Other Technical References

These are some technical references, some related to DH, some just written during the development of DH.


The Software Dilemma (thoughts on why software is forever “behind” in capturing the true potential of the hardware)


NOTES on PET 40 vs 80 column mode…

The “standard” dhunterpet.prg can be loaded and ran on an 80-column PET (8032). However, the maps are not displayed properly making the game largely unplayable. There are ways to “convert” an 80-column PET into a 40-column, however most 80-column PETs use a “business” instead of “graphics” keyboard.

6/3/2021: an 8032 w/ business keyboard build of DH was prepared. Here is a sample of “before” and “after.


Having started DH from void main() {} empty problem, I had no third-party library or reference to consult for strategies on doing “flicker-free” animation. Even in the TEXT-SCREEN environment this is an issue. I took a break and thought about it for a couple of days, and then produced the PowerPoint presentation here to describe my approach. It may not be the most optimal, but it is robust to scale to larger projects, and is a completely original approach. The performance is still somewhat sluggish, but I still consider it playable.


Here is the Microsoft Word version of the manual, in the fashion of the original computer games that came in boxes and had manuals. As a teaser, I thought about adding a “copy-protection” by asking “enter word 5 on page 6 of the manual” (with the joking being that any answer would be accepted)


In design the maps, I first did sketched by hand, thinking of what items would be needed, and the general flow of the game. I then mocked up these maps in PowerPoint, and refined additional details (where water would be, form of rocks). I also kept some screenshot records of the game now and then during the development, to refer to in case the game wasn’t runnable for some reason while in the middle of other development.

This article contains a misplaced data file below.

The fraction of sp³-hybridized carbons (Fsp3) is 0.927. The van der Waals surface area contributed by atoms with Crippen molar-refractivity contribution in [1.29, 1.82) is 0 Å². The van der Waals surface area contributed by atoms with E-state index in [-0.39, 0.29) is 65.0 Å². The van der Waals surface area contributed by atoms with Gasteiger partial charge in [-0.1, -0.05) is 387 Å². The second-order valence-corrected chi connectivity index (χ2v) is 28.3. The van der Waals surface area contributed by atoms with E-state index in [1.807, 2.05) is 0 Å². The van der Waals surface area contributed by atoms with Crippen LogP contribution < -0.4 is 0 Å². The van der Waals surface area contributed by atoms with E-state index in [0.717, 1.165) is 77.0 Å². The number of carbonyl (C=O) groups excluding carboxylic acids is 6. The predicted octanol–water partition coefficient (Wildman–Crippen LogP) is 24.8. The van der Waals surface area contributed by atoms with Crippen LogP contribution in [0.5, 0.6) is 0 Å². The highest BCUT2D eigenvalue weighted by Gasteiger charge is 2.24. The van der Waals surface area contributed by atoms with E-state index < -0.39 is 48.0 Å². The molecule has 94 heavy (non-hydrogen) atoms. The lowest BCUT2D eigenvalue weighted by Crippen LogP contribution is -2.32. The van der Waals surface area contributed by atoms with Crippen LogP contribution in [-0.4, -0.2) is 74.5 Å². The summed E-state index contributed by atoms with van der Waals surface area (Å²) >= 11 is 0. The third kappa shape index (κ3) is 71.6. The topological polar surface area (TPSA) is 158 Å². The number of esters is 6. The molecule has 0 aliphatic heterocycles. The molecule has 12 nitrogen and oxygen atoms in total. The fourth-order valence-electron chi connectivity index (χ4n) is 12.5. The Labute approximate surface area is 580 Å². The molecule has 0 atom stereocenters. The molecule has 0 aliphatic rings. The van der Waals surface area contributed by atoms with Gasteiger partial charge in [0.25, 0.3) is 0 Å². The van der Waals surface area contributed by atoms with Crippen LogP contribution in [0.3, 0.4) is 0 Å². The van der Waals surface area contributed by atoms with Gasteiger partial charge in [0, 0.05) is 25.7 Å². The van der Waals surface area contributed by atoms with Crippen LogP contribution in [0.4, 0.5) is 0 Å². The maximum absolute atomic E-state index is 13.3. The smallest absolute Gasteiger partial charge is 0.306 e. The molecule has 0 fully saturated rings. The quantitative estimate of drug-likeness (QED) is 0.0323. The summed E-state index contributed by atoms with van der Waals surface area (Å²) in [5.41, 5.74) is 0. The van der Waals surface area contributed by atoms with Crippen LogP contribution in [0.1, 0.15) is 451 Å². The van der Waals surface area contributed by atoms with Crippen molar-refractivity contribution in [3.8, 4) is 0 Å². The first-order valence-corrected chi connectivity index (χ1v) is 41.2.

The PET has two character sets and a “text” vs “graphic” mode (non-gap), and so does the C64. It became very helpful to have a visual record AND corresponding code for these symbols as an easy to find reference. So I wrote a program to generate these tables, and I use VICE to run all the variations of equipment. Then screenshot those results and archived in this PowerPoint for reference throughout the development.


I’ve been programming for a very long time, and I think I’m fairly decent at it — not supreme, just above average. I say this because there is no code that I’m afraid of. Some peers I’ve had did shrink away from a task, not willing to “get their hands dirty” and study code they hadn’t written themselves. To me, all code is like putting on a different jacket, I’m comfortable around it. All programs are just shoveling bits around, here to there. But I’ve pondered often if there is a “better” or more insightful way to write software, beyond what has been created with High Level Languages. Typically the answer is “if there was a better way, someone would have thought of it” — as every year, there are routinely young energetic people passing through universities, with plenty of time to ponder such things. Anyhow, below is a presentation I put together on some thoughts on what might be a helpful way to do certain types of programming — IOB (Intentional Oriented Programming). I don’t know if it will ever get any traction, but I think it would be a fun thing to try to build someday.

PDF version:


This Excel worksheet contain various notes related to DH, like the set of rules, the RLE encodings for the maps and blockers, and just some interesting things I kept track of throughout the development. Mostly it started as a “memory audit” of the program that I would do once in awhile, but it grew into a larger repository of information.

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